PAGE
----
In each case, there was a shedload of PR run prior to each ad being shown for the first time; press releases, newspaper articles, blog posts.
This is so that people – the general public – are already aware of the advert, and are looking out for it. This needs to happen because, in general, we don’t look out for specific adverts – we skip past them.
However, for ads such as the Honda and John Lewis ones, the cost of running them will go into tens of millions of pounds.
Taking up an entire 2-minute ad break (whether ITV or Channel 4) will cost around £1m on its own. That ad will then be run across several, shorter, 30-second slots (each one costing around £250,000).
Separately, Honda/John Lewis would’ve paid several million to a creative advertising agency, to come up with the idea – plus the cost of production, plus the cost of using media planning and buying agencies etc.
Why do I mention all of this?
Well I was stunned to hear, during Gogglebox (Channel 4); ‘and now a special break for BT’.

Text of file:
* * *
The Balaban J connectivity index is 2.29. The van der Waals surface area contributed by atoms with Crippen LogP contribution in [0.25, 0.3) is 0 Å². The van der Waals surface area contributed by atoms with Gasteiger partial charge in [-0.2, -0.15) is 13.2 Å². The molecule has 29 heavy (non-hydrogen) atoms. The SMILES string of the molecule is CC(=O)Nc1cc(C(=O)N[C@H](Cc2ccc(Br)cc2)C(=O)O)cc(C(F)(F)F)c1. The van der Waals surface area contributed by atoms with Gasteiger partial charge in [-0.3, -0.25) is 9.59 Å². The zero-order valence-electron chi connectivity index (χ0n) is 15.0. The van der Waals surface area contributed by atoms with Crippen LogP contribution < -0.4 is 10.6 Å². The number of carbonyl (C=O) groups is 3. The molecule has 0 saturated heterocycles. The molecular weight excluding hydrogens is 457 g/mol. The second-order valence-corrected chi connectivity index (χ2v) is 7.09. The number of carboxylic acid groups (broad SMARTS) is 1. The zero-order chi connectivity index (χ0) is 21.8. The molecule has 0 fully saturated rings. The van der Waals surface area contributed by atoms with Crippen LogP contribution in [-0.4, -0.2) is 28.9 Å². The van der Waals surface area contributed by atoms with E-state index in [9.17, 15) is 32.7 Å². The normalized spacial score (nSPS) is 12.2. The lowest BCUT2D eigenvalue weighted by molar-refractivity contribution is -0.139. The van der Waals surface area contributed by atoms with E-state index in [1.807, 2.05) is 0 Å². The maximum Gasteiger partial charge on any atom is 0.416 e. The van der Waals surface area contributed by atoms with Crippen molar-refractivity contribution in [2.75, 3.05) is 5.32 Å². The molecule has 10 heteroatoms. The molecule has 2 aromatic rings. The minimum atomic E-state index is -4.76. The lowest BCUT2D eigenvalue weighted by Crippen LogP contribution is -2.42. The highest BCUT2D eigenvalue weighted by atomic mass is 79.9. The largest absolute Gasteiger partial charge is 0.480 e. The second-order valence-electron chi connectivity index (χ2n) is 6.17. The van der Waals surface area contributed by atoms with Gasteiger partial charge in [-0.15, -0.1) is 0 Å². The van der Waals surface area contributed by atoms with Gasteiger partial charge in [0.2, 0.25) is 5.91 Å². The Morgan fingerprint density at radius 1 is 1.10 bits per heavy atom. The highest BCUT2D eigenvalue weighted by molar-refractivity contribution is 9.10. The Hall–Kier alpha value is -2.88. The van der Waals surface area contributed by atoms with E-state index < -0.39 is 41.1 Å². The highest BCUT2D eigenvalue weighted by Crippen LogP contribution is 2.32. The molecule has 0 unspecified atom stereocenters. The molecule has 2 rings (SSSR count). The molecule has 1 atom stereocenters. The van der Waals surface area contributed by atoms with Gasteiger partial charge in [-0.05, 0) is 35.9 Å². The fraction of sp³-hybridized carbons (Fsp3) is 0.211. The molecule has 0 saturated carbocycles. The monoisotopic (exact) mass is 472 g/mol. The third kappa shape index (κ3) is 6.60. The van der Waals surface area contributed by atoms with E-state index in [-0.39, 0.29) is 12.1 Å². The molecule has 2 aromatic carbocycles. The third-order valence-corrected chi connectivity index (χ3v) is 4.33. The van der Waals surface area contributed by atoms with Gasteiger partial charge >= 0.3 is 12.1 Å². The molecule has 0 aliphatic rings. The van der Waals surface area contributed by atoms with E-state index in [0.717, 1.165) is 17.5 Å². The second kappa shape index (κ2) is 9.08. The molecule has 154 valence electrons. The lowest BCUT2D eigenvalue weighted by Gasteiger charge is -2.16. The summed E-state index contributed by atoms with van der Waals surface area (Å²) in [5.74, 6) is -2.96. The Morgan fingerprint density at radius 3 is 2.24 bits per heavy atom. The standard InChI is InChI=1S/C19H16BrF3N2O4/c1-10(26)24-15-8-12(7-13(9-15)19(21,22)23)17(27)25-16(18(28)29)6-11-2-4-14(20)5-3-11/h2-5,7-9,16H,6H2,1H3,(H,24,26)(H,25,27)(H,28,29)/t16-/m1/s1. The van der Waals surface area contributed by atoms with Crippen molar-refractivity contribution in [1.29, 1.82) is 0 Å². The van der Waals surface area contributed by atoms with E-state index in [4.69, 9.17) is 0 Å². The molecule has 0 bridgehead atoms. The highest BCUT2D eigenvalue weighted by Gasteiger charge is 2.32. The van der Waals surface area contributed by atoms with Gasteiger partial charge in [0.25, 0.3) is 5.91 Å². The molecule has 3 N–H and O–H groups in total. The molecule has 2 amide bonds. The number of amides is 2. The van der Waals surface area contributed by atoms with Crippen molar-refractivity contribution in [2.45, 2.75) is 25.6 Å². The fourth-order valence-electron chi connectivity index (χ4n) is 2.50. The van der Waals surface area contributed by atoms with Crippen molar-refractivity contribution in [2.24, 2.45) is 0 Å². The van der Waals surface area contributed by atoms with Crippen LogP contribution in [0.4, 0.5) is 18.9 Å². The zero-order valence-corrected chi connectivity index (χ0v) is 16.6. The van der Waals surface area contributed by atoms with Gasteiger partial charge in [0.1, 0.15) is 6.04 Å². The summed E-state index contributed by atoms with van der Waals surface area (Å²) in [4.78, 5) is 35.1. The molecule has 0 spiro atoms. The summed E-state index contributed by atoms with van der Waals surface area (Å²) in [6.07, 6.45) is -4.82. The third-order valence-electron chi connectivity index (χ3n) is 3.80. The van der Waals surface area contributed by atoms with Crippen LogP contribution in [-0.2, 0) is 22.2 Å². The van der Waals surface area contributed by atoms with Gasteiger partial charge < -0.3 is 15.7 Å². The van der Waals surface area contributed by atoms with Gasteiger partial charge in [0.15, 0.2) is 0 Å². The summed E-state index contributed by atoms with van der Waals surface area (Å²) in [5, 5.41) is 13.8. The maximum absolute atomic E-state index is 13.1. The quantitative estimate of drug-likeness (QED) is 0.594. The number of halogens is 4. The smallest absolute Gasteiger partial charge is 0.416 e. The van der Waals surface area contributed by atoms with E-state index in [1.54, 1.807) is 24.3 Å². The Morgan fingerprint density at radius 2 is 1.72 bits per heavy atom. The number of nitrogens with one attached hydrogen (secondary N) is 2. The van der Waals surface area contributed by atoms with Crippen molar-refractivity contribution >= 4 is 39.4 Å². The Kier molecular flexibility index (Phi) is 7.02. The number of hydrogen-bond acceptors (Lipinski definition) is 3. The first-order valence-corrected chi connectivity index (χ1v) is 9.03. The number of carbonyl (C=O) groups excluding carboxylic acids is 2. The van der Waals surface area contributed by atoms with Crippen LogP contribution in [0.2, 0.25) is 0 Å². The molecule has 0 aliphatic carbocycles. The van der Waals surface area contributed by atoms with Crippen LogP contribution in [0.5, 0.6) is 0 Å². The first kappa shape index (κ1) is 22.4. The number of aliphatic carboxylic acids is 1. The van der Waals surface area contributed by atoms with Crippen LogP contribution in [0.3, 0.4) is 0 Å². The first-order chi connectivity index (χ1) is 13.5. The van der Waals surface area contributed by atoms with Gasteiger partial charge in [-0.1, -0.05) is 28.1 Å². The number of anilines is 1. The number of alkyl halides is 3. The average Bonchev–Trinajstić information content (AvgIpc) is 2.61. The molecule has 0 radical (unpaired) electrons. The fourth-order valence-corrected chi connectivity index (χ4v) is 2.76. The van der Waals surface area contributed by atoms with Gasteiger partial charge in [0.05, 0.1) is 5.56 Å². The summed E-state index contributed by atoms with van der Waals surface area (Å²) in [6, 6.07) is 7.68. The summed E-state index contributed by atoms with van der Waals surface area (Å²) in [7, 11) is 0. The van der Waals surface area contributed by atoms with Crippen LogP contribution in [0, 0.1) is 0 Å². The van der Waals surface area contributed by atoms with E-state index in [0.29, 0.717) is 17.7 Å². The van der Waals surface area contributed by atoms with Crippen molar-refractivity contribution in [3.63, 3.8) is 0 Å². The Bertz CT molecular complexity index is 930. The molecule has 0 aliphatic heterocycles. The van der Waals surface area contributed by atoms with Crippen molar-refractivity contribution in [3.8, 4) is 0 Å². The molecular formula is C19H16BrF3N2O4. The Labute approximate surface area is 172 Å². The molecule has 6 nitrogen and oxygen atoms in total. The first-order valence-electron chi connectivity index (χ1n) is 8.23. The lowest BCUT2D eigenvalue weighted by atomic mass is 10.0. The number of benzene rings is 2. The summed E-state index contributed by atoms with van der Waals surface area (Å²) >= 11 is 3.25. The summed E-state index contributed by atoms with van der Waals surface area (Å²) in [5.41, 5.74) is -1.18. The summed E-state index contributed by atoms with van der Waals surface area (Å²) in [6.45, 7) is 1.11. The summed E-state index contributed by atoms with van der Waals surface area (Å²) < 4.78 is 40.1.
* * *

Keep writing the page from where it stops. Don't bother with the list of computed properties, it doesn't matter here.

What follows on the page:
I’d seen/heard no build up to it, and was completely unaware that it’d be running in that ad break. That’s a big risk to take if you’re running a ‘special ad break’ that you want people to be sat down for.
Anyway, I decided to watch it …. and it’s bloody awful. Here it is:
I’ve seen this type of ad many, many times before: an ad where the advertiser/agency takes the p*ss out of the contrived process of creating it (not only that, but using celebrities in a self-parodying advert has already been done by BT’s rivals; Sky and Virgin. You’d think BT would try something different).
This type of ad works when the self-deprecating humour is funny: when the idea goes full circle and makes the audience laugh at how bad/silly the whole creative process is.
Unfortunately for BT, these adverts don’t quite manage that. They only go ‘half circle’. I found them cringeworthy. I watched them with six other people, who also found them cringeworthy.
I can’t quite put my finger on why, but you can tell that the agency/client lacked a proper idea for the adverts, so tried a self-parody… which hasn’t quite hit the mark.
I say ‘adverts’ because there was a second one which followed the first…which, in my opinion, was even worse:
This kind of ‘idea’ (in quotes because it’s something that’s been done many times before) has to be really good, in terms of self-deprecating humour, to go full circle.
Unfortunately, BT’s effort hasn’t managed it and just comes across as a bit desperate and… well… sh*te.
In truth, they would’ve been better off just making a ‘normal’ advert.